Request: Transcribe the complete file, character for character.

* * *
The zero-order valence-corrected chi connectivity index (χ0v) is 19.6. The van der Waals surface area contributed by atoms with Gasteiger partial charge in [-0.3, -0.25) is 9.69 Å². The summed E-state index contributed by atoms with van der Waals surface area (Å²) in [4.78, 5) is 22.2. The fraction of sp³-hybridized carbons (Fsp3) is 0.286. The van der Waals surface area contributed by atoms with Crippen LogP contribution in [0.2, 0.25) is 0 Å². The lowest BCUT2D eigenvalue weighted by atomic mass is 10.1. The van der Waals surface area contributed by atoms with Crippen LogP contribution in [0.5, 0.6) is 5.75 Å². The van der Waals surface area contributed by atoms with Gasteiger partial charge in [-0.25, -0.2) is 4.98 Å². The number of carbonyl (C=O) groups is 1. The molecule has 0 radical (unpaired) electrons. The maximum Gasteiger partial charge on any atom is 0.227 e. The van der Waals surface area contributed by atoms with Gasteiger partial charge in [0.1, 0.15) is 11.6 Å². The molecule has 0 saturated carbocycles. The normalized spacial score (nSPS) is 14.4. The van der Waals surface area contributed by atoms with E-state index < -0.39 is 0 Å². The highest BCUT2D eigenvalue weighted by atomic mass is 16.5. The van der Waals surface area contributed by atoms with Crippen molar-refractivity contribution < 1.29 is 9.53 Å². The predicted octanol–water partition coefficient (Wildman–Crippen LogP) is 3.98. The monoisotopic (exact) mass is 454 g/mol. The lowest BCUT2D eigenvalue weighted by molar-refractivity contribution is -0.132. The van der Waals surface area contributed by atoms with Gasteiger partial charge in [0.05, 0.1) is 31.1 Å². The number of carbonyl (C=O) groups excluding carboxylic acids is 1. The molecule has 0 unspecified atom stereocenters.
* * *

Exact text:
The zero-order valence-corrected chi connectivity index (χ0v) is 19.6. The van der Waals surface area contributed by atoms with Gasteiger partial charge in [-0.3, -0.25) is 9.69 Å². The summed E-state index contributed by atoms with van der Waals surface area (Å²) in [4.78, 5) is 22.2. The fraction of sp³-hybridized carbons (Fsp3) is 0.286. The van der Waals surface area contributed by atoms with Crippen LogP contribution in [0.2, 0.25) is 0 Å². The lowest BCUT2D eigenvalue weighted by atomic mass is 10.1. The van der Waals surface area contributed by atoms with Crippen LogP contribution in [0.5, 0.6) is 5.75 Å². The van der Waals surface area contributed by atoms with Gasteiger partial charge in [-0.25, -0.2) is 4.98 Å². The number of carbonyl (C=O) groups is 1. The molecule has 0 radical (unpaired) electrons. The maximum Gasteiger partial charge on any atom is 0.227 e. The van der Waals surface area contributed by atoms with Gasteiger partial charge in [0.1, 0.15) is 11.6 Å². The molecule has 0 saturated carbocycles. The normalized spacial score (nSPS) is 14.4. The van der Waals surface area contributed by atoms with E-state index < -0.39 is 0 Å². The highest BCUT2D eigenvalue weighted by atomic mass is 16.5. The van der Waals surface area contributed by atoms with Crippen molar-refractivity contribution < 1.29 is 9.53 Å². The predicted octanol–water partition coefficient (Wildman–Crippen LogP) is 3.98. The monoisotopic (exact) mass is 454 g/mol. The lowest BCUT2D eigenvalue weighted by molar-refractivity contribution is -0.132. The van der Waals surface area contributed by atoms with Gasteiger partial charge in [0.05, 0.1) is 31.1 Å². The number of carbonyl (C=O) groups excluding carboxylic acids is 1. The molecule has 0 unspecified atom stereocenters.